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Wales (Welsh: Cymru), historic principality of Great Britain, politically united with England since 1536. It is a large, roughly rectangular peninsula projecting into the Irish Sea west of England. Covering 8,016 sq mi (20,761 sq km), it is dominated by the Cambrian Mountains (Mt. Snowdon, 3,500 ft/1,085 m), and its rivers include the Severn, Wye, Usk, Taff, Dee, and Teifi. The climate is mild and wet. The majority of the population lives in the south, near the rich coalfields. Less than 20% speak both Welsh and English. The largest cities are Cardiff, the capital, and Swansea. Major industries, including coal mining, steel, oil refining, manmade fibers, and electronics, are also concentrated in the south. Agriculture, mostly cattle and sheep raising, predominates elsewhere. In a referendum in 1997 a small majority (53%) voted for the introduction of a parliament for Wales. The parliament will have control of British government funds intended for Wales.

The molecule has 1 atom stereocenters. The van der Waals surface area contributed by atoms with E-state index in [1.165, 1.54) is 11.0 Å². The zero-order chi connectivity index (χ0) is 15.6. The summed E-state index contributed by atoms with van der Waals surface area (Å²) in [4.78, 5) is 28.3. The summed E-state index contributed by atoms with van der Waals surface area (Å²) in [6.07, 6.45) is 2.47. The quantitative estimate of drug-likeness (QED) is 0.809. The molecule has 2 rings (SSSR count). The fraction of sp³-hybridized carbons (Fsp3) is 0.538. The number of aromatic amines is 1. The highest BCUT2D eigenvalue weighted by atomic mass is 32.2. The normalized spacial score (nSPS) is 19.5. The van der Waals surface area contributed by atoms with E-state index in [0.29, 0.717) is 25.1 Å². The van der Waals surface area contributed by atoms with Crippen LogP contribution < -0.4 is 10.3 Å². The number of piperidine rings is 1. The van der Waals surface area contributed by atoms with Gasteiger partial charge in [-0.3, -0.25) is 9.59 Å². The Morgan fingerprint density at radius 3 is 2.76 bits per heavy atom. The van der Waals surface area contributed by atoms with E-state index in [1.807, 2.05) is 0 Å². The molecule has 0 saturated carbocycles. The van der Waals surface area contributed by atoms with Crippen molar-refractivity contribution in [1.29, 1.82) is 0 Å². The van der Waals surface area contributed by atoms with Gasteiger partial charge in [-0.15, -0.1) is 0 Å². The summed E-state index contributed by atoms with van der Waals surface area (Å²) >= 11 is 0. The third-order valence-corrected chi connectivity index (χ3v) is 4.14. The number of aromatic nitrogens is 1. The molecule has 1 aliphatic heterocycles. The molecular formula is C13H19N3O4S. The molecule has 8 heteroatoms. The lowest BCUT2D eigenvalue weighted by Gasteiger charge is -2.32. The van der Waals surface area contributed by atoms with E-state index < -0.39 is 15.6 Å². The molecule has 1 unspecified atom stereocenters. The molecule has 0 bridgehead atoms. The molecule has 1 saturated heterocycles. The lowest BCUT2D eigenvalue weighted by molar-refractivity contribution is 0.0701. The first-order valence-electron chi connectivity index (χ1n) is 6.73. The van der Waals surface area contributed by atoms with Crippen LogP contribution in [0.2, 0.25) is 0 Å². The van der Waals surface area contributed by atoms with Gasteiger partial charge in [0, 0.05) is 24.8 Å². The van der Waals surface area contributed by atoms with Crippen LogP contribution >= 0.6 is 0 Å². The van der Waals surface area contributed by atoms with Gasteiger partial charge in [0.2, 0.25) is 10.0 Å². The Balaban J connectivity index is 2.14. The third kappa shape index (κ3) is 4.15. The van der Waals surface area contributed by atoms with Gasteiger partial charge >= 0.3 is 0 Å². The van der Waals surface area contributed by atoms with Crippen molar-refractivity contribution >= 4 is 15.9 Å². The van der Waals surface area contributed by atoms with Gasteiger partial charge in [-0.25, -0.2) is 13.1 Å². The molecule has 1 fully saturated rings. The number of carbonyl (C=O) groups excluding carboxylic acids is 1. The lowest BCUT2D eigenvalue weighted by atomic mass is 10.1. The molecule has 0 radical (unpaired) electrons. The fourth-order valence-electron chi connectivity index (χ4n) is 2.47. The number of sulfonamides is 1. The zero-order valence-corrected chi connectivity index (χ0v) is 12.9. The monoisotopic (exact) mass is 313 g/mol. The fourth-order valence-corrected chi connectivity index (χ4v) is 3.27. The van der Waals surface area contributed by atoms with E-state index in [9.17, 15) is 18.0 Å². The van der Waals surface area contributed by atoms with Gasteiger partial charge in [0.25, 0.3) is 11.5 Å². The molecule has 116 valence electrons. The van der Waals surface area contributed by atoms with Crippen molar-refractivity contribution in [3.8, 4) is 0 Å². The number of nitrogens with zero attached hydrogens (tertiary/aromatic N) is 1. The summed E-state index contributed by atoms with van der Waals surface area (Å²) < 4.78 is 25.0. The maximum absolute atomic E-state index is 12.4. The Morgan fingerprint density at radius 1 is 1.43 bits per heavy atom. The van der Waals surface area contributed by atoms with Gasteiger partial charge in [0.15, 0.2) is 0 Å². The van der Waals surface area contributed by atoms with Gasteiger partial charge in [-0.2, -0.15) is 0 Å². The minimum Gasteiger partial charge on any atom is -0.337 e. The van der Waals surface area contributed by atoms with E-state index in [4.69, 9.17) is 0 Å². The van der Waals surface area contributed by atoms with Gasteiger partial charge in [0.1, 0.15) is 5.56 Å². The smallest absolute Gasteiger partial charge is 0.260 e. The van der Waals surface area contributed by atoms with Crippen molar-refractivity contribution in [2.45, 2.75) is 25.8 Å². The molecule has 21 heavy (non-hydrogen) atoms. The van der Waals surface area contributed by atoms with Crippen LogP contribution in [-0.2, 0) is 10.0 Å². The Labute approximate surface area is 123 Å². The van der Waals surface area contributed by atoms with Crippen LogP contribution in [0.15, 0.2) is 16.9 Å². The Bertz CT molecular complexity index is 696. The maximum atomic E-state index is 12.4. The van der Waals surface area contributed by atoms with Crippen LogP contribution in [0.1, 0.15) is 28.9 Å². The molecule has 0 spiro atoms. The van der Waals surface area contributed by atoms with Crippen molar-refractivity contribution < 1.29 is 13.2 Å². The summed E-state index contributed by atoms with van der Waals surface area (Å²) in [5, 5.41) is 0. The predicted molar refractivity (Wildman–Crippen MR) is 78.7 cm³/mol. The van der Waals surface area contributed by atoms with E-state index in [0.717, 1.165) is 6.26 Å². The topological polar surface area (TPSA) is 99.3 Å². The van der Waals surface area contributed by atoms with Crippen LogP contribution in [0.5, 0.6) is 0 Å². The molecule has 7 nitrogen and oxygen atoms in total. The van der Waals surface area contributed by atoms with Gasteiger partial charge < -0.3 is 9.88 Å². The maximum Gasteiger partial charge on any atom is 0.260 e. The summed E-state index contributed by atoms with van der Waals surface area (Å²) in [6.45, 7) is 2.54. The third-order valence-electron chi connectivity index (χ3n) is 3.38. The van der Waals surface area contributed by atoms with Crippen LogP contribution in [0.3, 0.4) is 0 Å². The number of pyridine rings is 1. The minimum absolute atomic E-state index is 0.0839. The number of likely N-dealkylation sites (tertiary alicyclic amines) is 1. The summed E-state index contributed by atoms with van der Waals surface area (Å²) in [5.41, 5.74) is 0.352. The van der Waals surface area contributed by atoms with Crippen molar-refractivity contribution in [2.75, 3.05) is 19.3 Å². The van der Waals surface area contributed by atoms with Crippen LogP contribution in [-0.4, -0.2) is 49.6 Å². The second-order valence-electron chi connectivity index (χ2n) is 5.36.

See also: England.

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